Joaquim is an amazingly talented comic artist in his own right. He and I used to live in the same apartment building in LA and I hired him as a concept artist on “Mortal Kombat: Annihilation” while at the now defunct Todd-AO Digital Images. Together, he and I designed some of the major effects sequences in that film (not our fault folks, the art kicked ass) and he agreed to be the artist on the book when it was called “THE W.E.B. – The World Enforcement Bureau” (ugh, trust me I know). He did some pretty awesome prelim work on the book back in 1996 when he was just starting out, but his career took off like a shot. He was just too crazy-busy with storyboarding the new He-Man cartoon to be the full-time artist on the book and finally told me he had to step down. Unfortunately, nothing that he’s done appears anywhere in the book, but his initial steps put me on a path. And for him, it was the right decision because now he’s directing episodes of “Justice League” on Cartoon Network and we all know how kick-ass that show is!
Alex Jaeger is just the man. That’s it. THE MAN. He is the most talented art director/production designer that I have ever seen and would put him up there with Syd Mead. He and I have worked closely together on different projects for about ten years now. We finally got the opportunity to work on a comic together last year in Dark Horse’s graphic novel Star War: Visionaries with the story “Entrenched” about the ground troops during the battle of Hoth. Alex is the one artist I know that can take a simple idea and make it the coolest reality you have ever laid eyes on. As any artist that has ever worked with me can tell you, I have VERY SPECIFIC ideas in my head and I’m looking for those realized on paper. Alex can reach into my mind’s eye and see what I see. He’s amazing that way. Wait until Seal Team Seven Book Three – his WWII updated tech is AMAZING, and with Roberto drawing it, it’s going to blow people away!
Which, last but definitely not least, brings me to Roberto. What can I say? The art speaks for itself. He’s one of the most dazzling artists I’ve ever had opportunity to work with. I have a very visual way of writing – if I say it’s an M4 with bi-pod mount and RIS system, that’s what I want to see in the art and I knew this book would only work if I found the type of artist that could deliver that amount of detail. Also, I wanted someone with a dramatic sense about their work-with the ability to place the reader into the best spot to feel the action and the drama with angles and forced perspective. One who could use the black and white format to our advantage. That’s Roberto. He’s very gracious towards comments or questions and is open to any changes to the art. And he is so solid! He’s reliable and fast. I was looking for an artist that could capture reality on a “hyper-reality” scale. He did just that with this book and he’s going to be a huge star. He’s already making waves with the new Ms. Marvel book he’s working on for Marvel. I wish him all the success in the world because he deserves it!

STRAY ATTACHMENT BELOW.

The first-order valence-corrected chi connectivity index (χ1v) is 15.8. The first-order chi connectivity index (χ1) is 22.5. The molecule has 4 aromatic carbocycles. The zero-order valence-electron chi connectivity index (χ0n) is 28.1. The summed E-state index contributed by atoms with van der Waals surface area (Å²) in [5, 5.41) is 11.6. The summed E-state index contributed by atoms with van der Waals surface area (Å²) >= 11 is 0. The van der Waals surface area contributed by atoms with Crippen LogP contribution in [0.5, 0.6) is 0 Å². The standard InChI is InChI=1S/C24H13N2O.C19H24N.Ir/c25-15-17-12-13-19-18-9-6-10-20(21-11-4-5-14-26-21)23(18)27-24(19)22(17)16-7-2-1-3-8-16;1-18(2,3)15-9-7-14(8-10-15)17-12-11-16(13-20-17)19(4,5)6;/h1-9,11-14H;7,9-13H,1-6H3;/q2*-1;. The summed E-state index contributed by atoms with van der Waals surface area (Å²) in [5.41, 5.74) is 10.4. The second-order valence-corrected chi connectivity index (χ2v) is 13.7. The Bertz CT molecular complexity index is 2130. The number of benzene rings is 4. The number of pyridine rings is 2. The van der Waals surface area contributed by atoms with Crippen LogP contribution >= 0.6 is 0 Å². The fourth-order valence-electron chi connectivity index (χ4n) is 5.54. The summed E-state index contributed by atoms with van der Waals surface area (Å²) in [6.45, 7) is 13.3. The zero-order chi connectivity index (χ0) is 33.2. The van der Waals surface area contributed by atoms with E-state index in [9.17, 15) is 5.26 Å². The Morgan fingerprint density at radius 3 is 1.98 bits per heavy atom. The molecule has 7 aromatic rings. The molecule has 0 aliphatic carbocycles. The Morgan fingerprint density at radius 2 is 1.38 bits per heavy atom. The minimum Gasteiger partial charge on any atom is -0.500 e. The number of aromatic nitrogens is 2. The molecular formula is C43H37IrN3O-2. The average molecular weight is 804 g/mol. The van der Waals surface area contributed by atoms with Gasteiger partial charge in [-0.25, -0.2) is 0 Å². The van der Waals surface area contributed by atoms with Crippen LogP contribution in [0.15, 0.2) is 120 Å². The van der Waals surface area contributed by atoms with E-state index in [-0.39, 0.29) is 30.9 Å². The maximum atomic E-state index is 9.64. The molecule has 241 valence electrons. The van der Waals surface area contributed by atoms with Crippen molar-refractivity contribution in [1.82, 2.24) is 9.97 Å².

1st: Roberto de laTorre is a Spanish artist with little exposure in America, how did you get together with him?
Zack: This was a total fluke. I was searching for an artist when out of sheer desperation, I posted an “artist wanted” add on Digital Webbing. I got over 300 submissions! As an artist, I know how difficult it is to put yourself out there for review and I thank everyone that submitted; I got some great stuff. Roberto was one of those guys. After careful review of what I felt I needed for the book, it was down to a list of three guys and I had them all do a sample page from the book. Hands down, Roberto’s was the best and I hired him on the spot.
1st: How do you get things back and forth between here and Spain?
Zack: We initially started out with me FedEXing him a copy of the script, a CD-ROM with over 2000 reference images on it and a 150 sheets of Blue Line Pro comic paper. After doing some prelim stuff, he emailed me a layout for the first page. After making comments on it, I got a different layout the next day and we were off and running. He’d email me rough layouts; I’d email him my corrections and comments. Based on that, he’d scan and email me finished pencils then I’d okay it to go to final inks.
1st: As far as I know Roberto doesn’t speak English, how dose he interrupt your script?
Zack: Uh, you know what? I’m not sure. I’ve never asked and never needed to.
1st: If this is successful are you planning more comics?
Zack: I would love to write more comics and I hope the readers out dig what we’ve done. I have four SOCOM: Seal Team Seven books in my head as of right now. Roberto’s currently working on the second one and we have all the production designs for the third ready to go. I’m working on a pitch for a monthly for Image and I’m helping several people right now with some self-publishing stuff. Writing comics is where I want to be and I’m excited to make the best out of it.https://www.firstcomicsnews.com/sherman-on-socom-seal-team-seven/https://www.firstcomicsnews.com/wp-content/uploads/2005/12/Seal-Team-7-logo-600x257.pnghttps://www.firstcomicsnews.com/wp-content/uploads/2005/12/Seal-Team-7-logo-150x64.pngNews